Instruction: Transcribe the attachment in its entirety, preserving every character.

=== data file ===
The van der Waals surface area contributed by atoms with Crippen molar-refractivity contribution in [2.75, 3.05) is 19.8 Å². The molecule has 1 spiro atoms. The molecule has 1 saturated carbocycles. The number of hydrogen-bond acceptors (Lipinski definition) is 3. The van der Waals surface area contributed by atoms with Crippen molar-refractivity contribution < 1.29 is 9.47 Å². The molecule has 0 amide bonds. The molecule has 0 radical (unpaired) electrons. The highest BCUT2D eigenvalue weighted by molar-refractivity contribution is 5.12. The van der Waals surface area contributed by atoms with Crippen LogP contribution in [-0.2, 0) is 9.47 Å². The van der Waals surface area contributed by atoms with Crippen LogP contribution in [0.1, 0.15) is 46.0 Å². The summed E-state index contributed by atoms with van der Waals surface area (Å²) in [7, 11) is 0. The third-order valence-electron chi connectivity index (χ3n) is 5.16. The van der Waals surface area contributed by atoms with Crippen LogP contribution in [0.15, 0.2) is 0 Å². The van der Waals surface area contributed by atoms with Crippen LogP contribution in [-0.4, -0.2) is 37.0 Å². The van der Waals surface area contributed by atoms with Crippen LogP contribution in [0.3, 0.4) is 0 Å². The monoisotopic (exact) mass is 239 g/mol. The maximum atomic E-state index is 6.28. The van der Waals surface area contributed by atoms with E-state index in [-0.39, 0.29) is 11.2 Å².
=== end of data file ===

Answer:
The van der Waals surface area contributed by atoms with Crippen molar-refractivity contribution in [2.75, 3.05) is 19.8 Å². The molecule has 1 spiro atoms. The molecule has 1 saturated carbocycles. The number of hydrogen-bond acceptors (Lipinski definition) is 3. The van der Waals surface area contributed by atoms with Crippen molar-refractivity contribution < 1.29 is 9.47 Å². The molecule has 0 amide bonds. The molecule has 0 radical (unpaired) electrons. The highest BCUT2D eigenvalue weighted by molar-refractivity contribution is 5.12. The van der Waals surface area contributed by atoms with Crippen LogP contribution in [-0.2, 0) is 9.47 Å². The van der Waals surface area contributed by atoms with Crippen LogP contribution in [0.1, 0.15) is 46.0 Å². The summed E-state index contributed by atoms with van der Waals surface area (Å²) in [7, 11) is 0. The third-order valence-electron chi connectivity index (χ3n) is 5.16. The van der Waals surface area contributed by atoms with Crippen LogP contribution in [0.15, 0.2) is 0 Å². The van der Waals surface area contributed by atoms with Crippen LogP contribution in [-0.4, -0.2) is 37.0 Å². The van der Waals surface area contributed by atoms with Crippen LogP contribution in [0.3, 0.4) is 0 Å². The monoisotopic (exact) mass is 239 g/mol. The maximum atomic E-state index is 6.28. The van der Waals surface area contributed by atoms with E-state index in [-0.39, 0.29) is 11.2 Å².